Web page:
Sandhy Robinson-Jones is nothing short of amazing and a true Women V Cancer superstar. Right from the start of Women V Cancer back in 2010, she joined us on our first cycling challenge in Kenya, having been through ovarian cancer. Ten years on, Sandhy has also survived a brain haemorrhage and a stroke and yet she remains a fantastically positive person. In 2019, she conquered Ride the Night to raise vital funds and awareness in support of the services, charities and care network that have helped her through her journey and the thousands of people affected by cancer. Here, Sandhy tells us her story.
In a nut shell
Initially, I was diagnosed with ovarian cancer, stage 3B in February 2008 at the age of 46. I had a total hysterectomy and oophorectomy (and a few other random things removed - anything that looked remotely like cancer, ‘get it out - NOW’) - such fun! Then I completed six cycles of chemotherapy.
It was pretty horrid, but I managed to find a way to get through it. I had a fantastic support network and there’s excellent follow up after ops and chemo. Everyone to do with any cancer is very involved, from medical staff to charities to fellow patients and my own friends and family.
It isn’t a wonderful part of your life, but people do take care of you. You have great people who are just ‘there’. They can be called by the phone or visited at the hospital - they are like an extra piece of family. And of course, I had my amazing husband, the FH. Always there. Always supporting. Always a strength for me.
Then in May 2014 at the age of 52, I suffered from a brain aneurysm (subarachnoid haemorrhage) and I had a stroke four days later.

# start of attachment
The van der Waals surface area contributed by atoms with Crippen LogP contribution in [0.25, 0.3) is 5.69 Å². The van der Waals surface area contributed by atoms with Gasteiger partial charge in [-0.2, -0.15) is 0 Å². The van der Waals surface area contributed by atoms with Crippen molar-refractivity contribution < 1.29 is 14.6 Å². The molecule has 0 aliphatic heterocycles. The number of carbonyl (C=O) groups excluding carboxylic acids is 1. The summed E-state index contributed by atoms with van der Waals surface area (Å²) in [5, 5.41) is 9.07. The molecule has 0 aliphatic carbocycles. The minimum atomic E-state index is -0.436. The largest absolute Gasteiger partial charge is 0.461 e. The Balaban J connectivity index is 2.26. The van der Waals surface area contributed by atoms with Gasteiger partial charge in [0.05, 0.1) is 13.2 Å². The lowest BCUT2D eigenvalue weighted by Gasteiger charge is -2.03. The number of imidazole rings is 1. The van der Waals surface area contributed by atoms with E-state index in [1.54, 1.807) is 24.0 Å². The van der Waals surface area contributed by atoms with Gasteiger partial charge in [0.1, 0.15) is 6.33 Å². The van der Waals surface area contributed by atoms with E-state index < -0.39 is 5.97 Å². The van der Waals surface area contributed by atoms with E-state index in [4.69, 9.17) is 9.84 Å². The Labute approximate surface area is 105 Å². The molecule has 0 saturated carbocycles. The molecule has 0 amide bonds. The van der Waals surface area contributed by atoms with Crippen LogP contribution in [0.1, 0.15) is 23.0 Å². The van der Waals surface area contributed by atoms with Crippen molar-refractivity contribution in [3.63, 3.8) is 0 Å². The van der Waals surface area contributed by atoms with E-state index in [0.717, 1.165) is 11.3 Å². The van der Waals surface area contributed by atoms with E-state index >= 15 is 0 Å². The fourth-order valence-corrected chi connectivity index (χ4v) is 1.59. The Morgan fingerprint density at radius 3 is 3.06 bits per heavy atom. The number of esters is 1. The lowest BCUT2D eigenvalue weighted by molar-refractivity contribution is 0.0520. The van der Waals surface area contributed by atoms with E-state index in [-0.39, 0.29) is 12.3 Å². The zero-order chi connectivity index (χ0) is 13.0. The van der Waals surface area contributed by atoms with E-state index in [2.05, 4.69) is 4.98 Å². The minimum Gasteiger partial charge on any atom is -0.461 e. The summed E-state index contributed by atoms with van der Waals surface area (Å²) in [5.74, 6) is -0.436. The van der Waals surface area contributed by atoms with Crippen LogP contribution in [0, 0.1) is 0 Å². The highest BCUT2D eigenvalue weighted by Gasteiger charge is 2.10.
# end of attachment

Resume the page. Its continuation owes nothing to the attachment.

As one of the first women to join a Women V Cancer challenge back in 2010, tell us your Women V Cancer story…
I jumped onto the computer one night, to see some weird thing that my FH told me to do - I should cycle in Kenya. Right… but I thought I’d just ‘sort of join’. When I had to pay to join, I stopped, as I had lost my job, so couldn’t afford to do that. I forgot about it in an instant.
BUT! The next day I had an email from Calum at Women V Cancer, asking if I’d made an error and didn’t manage to join. I emailed back and told them that my ovarian cancer drama had stopped my job for the moment etc., but I would love to do any design work for them as I can’t afford to join.
In short, Calum and Ann (also at Women V Cancer) gave me the joining amount then and there. They wanted to have me doing the cycle. I nearly had a heart attack, but I thought I MIGHT enjoy it…
What do you find most rewarding about our Women V Cancer challenges?
First, the most rewarding thing is the incredible amount of money we can get for people with ovarian, breast and cervical cancers. The friendships that we find during training and during the trips - they are amazing - and sometimes, they last you forever.
These women - my amazing women - are unbelievable. They have all been through cancer of one type or another. They have all tried to help others and have been there for others - wonderful women who have jobs/kids/husbands…
We did Kenya together and we did Cuba together. We raised masses of money for women’s cancers, and we were SO proud. And I think we still are. We know what we are doing helps others.
What has been your favourite Women V Cancer challenge so far?
My favourite was the Cuba cycle. After Kenya, it was much more relaxing! There were fewer hills and I was fitter! Plus, I raised more funds - which is far more important than actually cycling…
Having raised so much money for Women V Cancer over the years, do you have any fundraising advice/tips?
Yes. Get off your arse and move!
Ask for help, ask for money, ask people to actually realise what happens to someone like me or you when they're diagnosed with cancer.
In the UK, it’s amazing. We have the fabulous NHS and we are so looked after by them. But they need funds to find the cure for any type of cancer and to stop it from killing people. We are not there to save people - we are there to raise enough money, so that the hospital can.